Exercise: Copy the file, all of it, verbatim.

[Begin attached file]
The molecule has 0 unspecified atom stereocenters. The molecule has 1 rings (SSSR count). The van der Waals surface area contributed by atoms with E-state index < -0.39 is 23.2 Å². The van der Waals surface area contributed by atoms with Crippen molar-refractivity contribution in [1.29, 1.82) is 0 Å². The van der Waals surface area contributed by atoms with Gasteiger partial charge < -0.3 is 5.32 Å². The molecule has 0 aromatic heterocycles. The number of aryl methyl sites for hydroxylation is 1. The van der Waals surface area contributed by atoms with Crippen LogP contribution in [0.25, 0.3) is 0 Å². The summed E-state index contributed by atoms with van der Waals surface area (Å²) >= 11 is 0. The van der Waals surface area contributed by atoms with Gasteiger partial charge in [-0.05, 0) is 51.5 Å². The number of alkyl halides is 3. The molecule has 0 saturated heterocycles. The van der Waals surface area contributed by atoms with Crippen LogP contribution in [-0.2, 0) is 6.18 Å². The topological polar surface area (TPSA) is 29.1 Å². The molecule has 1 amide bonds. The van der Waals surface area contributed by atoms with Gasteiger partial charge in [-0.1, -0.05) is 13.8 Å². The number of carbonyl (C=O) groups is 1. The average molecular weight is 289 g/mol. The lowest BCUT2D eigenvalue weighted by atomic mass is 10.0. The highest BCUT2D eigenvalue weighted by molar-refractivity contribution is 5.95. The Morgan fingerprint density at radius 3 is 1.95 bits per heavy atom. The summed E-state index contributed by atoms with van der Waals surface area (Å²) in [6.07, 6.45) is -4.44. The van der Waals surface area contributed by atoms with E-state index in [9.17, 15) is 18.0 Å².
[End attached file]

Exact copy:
The molecule has 0 unspecified atom stereocenters. The molecule has 1 rings (SSSR count). The van der Waals surface area contributed by atoms with E-state index < -0.39 is 23.2 Å². The van der Waals surface area contributed by atoms with Crippen molar-refractivity contribution in [1.29, 1.82) is 0 Å². The van der Waals surface area contributed by atoms with Gasteiger partial charge < -0.3 is 5.32 Å². The molecule has 0 aromatic heterocycles. The number of aryl methyl sites for hydroxylation is 1. The van der Waals surface area contributed by atoms with Crippen LogP contribution in [0.25, 0.3) is 0 Å². The summed E-state index contributed by atoms with van der Waals surface area (Å²) >= 11 is 0. The van der Waals surface area contributed by atoms with Gasteiger partial charge in [-0.05, 0) is 51.5 Å². The number of alkyl halides is 3. The molecule has 0 saturated heterocycles. The van der Waals surface area contributed by atoms with Crippen LogP contribution in [-0.2, 0) is 6.18 Å². The topological polar surface area (TPSA) is 29.1 Å². The molecule has 1 amide bonds. The van der Waals surface area contributed by atoms with Gasteiger partial charge in [-0.1, -0.05) is 13.8 Å². The number of carbonyl (C=O) groups is 1. The average molecular weight is 289 g/mol. The lowest BCUT2D eigenvalue weighted by atomic mass is 10.0. The highest BCUT2D eigenvalue weighted by molar-refractivity contribution is 5.95. The Morgan fingerprint density at radius 3 is 1.95 bits per heavy atom. The summed E-state index contributed by atoms with van der Waals surface area (Å²) in [6.07, 6.45) is -4.44. The van der Waals surface area contributed by atoms with E-state index in [9.17, 15) is 18.0 Å².